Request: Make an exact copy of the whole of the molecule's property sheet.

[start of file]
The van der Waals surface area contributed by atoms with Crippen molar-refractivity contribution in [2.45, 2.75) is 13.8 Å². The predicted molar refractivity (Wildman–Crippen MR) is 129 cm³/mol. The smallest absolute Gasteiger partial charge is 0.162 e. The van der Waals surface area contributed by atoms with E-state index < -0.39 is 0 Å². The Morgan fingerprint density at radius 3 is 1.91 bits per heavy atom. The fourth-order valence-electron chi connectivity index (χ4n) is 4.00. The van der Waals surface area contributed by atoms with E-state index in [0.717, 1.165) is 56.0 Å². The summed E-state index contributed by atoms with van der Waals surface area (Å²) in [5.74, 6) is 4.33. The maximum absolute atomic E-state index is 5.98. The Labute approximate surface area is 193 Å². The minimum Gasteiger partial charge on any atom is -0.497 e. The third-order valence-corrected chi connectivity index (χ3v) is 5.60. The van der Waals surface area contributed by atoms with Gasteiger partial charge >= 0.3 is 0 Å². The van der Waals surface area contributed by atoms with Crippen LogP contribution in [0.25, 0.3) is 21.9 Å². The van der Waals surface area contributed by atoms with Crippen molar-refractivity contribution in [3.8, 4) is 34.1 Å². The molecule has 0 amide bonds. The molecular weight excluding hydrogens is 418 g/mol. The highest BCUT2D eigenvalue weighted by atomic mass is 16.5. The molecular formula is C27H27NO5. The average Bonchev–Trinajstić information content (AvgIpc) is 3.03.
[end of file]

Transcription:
The van der Waals surface area contributed by atoms with Crippen molar-refractivity contribution in [2.45, 2.75) is 13.8 Å². The predicted molar refractivity (Wildman–Crippen MR) is 129 cm³/mol. The smallest absolute Gasteiger partial charge is 0.162 e. The van der Waals surface area contributed by atoms with E-state index < -0.39 is 0 Å². The Morgan fingerprint density at radius 3 is 1.91 bits per heavy atom. The fourth-order valence-electron chi connectivity index (χ4n) is 4.00. The van der Waals surface area contributed by atoms with E-state index in [0.717, 1.165) is 56.0 Å². The summed E-state index contributed by atoms with van der Waals surface area (Å²) in [5.74, 6) is 4.33. The maximum absolute atomic E-state index is 5.98. The Labute approximate surface area is 193 Å². The minimum Gasteiger partial charge on any atom is -0.497 e. The third-order valence-corrected chi connectivity index (χ3v) is 5.60. The van der Waals surface area contributed by atoms with Gasteiger partial charge >= 0.3 is 0 Å². The van der Waals surface area contributed by atoms with Crippen LogP contribution in [0.25, 0.3) is 21.9 Å². The van der Waals surface area contributed by atoms with Crippen molar-refractivity contribution in [3.8, 4) is 34.1 Å². The molecule has 0 amide bonds. The molecular weight excluding hydrogens is 418 g/mol. The highest BCUT2D eigenvalue weighted by atomic mass is 16.5. The molecular formula is C27H27NO5. The average Bonchev–Trinajstić information content (AvgIpc) is 3.03.